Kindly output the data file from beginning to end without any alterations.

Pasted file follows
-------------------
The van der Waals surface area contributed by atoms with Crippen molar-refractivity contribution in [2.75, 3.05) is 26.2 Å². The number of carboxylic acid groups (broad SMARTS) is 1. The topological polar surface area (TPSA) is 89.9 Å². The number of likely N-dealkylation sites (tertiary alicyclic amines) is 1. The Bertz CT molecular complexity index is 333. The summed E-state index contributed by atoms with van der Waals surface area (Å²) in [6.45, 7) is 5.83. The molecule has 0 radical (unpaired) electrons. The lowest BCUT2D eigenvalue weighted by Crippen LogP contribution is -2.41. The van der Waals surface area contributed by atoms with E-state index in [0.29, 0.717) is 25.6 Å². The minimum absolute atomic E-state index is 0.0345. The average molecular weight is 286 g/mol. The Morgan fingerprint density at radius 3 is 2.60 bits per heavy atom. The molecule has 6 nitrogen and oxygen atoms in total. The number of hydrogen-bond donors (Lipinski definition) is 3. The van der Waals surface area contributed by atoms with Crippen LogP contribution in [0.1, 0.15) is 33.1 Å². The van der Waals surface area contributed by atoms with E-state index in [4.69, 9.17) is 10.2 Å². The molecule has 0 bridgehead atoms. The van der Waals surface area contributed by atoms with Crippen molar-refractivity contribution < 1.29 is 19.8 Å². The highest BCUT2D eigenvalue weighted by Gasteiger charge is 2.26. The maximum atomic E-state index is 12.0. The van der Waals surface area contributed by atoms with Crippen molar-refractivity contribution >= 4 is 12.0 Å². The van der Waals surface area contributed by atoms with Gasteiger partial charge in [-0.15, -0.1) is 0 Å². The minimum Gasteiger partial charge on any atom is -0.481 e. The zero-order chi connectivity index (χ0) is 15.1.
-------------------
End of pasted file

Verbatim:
The van der Waals surface area contributed by atoms with Crippen molar-refractivity contribution in [2.75, 3.05) is 26.2 Å². The number of carboxylic acid groups (broad SMARTS) is 1. The topological polar surface area (TPSA) is 89.9 Å². The number of likely N-dealkylation sites (tertiary alicyclic amines) is 1. The Bertz CT molecular complexity index is 333. The summed E-state index contributed by atoms with van der Waals surface area (Å²) in [6.45, 7) is 5.83. The molecule has 0 radical (unpaired) electrons. The lowest BCUT2D eigenvalue weighted by Crippen LogP contribution is -2.41. The van der Waals surface area contributed by atoms with E-state index in [0.29, 0.717) is 25.6 Å². The minimum absolute atomic E-state index is 0.0345. The average molecular weight is 286 g/mol. The Morgan fingerprint density at radius 3 is 2.60 bits per heavy atom. The molecule has 6 nitrogen and oxygen atoms in total. The number of hydrogen-bond donors (Lipinski definition) is 3. The van der Waals surface area contributed by atoms with Crippen LogP contribution in [0.1, 0.15) is 33.1 Å². The van der Waals surface area contributed by atoms with E-state index in [4.69, 9.17) is 10.2 Å². The molecule has 0 bridgehead atoms. The van der Waals surface area contributed by atoms with Crippen molar-refractivity contribution < 1.29 is 19.8 Å². The highest BCUT2D eigenvalue weighted by Gasteiger charge is 2.26. The maximum atomic E-state index is 12.0. The van der Waals surface area contributed by atoms with Crippen molar-refractivity contribution >= 4 is 12.0 Å². The van der Waals surface area contributed by atoms with Gasteiger partial charge in [-0.15, -0.1) is 0 Å². The minimum Gasteiger partial charge on any atom is -0.481 e. The zero-order chi connectivity index (χ0) is 15.1.